annoys me a little. The game rocks.

Key to Mark's Ratings:
the Summer Blockbuster state of mind.

***** - Batman Forever
**** - Braveheart
*** - The Net (Sandra Bullock in a Bikini!)
** - Virtuosity
* - Waterworld


||| Super Burnout
||| Review by: Frans Keylard
/ | \ GEnie: AEO.2 Internet:

Super Burnout (SBO) is a motorcycle racing game reminiscent of the old
arcade favorite Super Hang-On. The view is from about fifteen degrees
above and behind the racer, which gives you a very good view of the
track ahead. There are six bikes to choose from, and the trade-off is
road grip versus speed. The faster the bikes, the more the bike will
tend to drift in corners. The brake is not a luxury item on these

You can choose to race on tracks in eight countries. In Tournament
racing order, you'll begin in....

America. Your race on this high speed course starts at dusk, and your
headlight comes on when it gets dark. The lit up skyscrapers become
brighter and more pronounced as it gets darker.

The technical Australian track starts at night and also boasts a
skyline, but the discerning feature here is a truly gorgeous and
humongous moon! ("Technical" refers to the difficulty of the track,
and this directly translates into lots of steering.)

The Brazilian track is also rated technical and starts at night, but
dawn comes soon to shed light on the jungle and city.

Canada's daytime high speed course is recognized by the large
mountains, a lake, and lots of green forest, it feels like you are
near the snow capped Rockies!

Moving quickly through Europe, France is semi-technical. The daytime
French scenery is lush and there is a old city with a castle in the
background You almost want to pull over and taste the grapes in the
vineyards. The German track takes you through a hilly countryside and
is built for high speed. Hungary has a semi-technical course with
mountains and forts along the way.

The last track is in Japan, and is technical with many hills, sharp
turns, and lots of obstacles to make your life miserable. The Japanese
gardens and cherry blossom trees are very pretty, shame that they have
to be viewed at breakneck speeds!

Dotted throughout the various sceneries are all sorts of objects such
as barrels, balloons, trees, gates, bales of hay, spectators,
grandstands, and various signs. There is some parallax scrolling of
the backgrounds, but this is not really noticeable when you're racing.

Besides these eight tracks, there are also four modes of play.
Trainer Mode allows racing against drones on any track. Championship
mode pits you against a selectable number of computer opponents on all
eight tracks. The drones you race against certainly keep you humble. I
have seen the drones crash on occasion, and they are very fast movers!

Record Mode is my favorite setting, you are alone on the pavement with
only the fastest times in your sights. This is where you get to know
the tracks intimately and prepare yourself for the Tournament Mode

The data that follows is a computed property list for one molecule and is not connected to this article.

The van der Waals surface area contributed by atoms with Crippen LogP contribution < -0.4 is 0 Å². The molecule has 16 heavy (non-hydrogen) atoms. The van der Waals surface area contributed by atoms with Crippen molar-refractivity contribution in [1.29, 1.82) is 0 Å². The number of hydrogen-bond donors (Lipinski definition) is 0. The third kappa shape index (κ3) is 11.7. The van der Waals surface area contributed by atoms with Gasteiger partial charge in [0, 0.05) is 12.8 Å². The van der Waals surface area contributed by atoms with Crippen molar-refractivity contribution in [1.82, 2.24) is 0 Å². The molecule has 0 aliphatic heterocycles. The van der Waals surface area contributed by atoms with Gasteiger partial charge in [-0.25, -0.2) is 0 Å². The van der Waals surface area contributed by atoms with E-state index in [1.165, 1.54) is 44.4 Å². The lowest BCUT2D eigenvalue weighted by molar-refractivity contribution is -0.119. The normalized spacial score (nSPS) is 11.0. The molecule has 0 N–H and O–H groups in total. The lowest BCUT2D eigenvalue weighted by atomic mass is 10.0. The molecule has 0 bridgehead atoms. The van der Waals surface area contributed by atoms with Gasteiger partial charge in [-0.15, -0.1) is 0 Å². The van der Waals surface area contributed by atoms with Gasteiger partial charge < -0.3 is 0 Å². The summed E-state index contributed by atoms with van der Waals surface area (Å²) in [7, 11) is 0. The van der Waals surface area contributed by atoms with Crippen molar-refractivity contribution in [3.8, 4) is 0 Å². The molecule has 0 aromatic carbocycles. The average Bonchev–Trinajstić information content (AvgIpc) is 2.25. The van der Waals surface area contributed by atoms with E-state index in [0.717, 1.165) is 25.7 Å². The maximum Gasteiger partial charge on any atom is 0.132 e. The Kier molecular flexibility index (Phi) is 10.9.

onslaught. (Average time-per-lap, and best time-per-lap times are
saved on cartridge, along with your initials, whenever you best a
saved record.)

Versus Mode is a head-to-head two player mode. The screen is split
into two horizontal strips much like the classic Pitstop II, and two
players can race simultaneously.

//// Pros

Record Mode is fun to play with friends, instead of Versus Mode (more
about that in a minute)! The in-your-face joy you get from
obliterating your friend's record is great. The best thing about this
game is the sheer SPEED! This game moves at an astonishing 60 frames
per second, and the acceleration you get from barreling down a hill
can be quite exhilarating! The graphics are colorful and crisp, but do
not interfere with the experience. They're bitmapped versus the
polygonal graphics seen in Checkered Flag (CF). The racing conditions
range from day to night and tracks are rated for speed or
technicality. The choice of bikes definitely impacts the times
attainable on different tracks. You can configure the number of laps
to be raced and set the competition level of the drones.

SBO allows automatic or manual shifting and supports the forthcoming
six-button controller. The six button controller will make shifting a
lot easier, and should lead to even better times with the faster bikes
because you can downshift instead of brake. The button layout is
configurable; I prefer having my acceleration on button A and braking
on B.

There is a stationary track map at the top of the screen, it allows
you to anticipate corners, use it! Corners are well indicated with
bright arrows, and this is a good thing because they come up in a
great hurry! After a while you will memorize the track and will be
capable of unbelievable speeds. The casual observer who walks in at
this point will most definitely gain great respect for your seemingly
superhuman reflexes. Suddenly, your bike goes from 200 mph to zero in
one second after hitting a stationary object, at this point you get to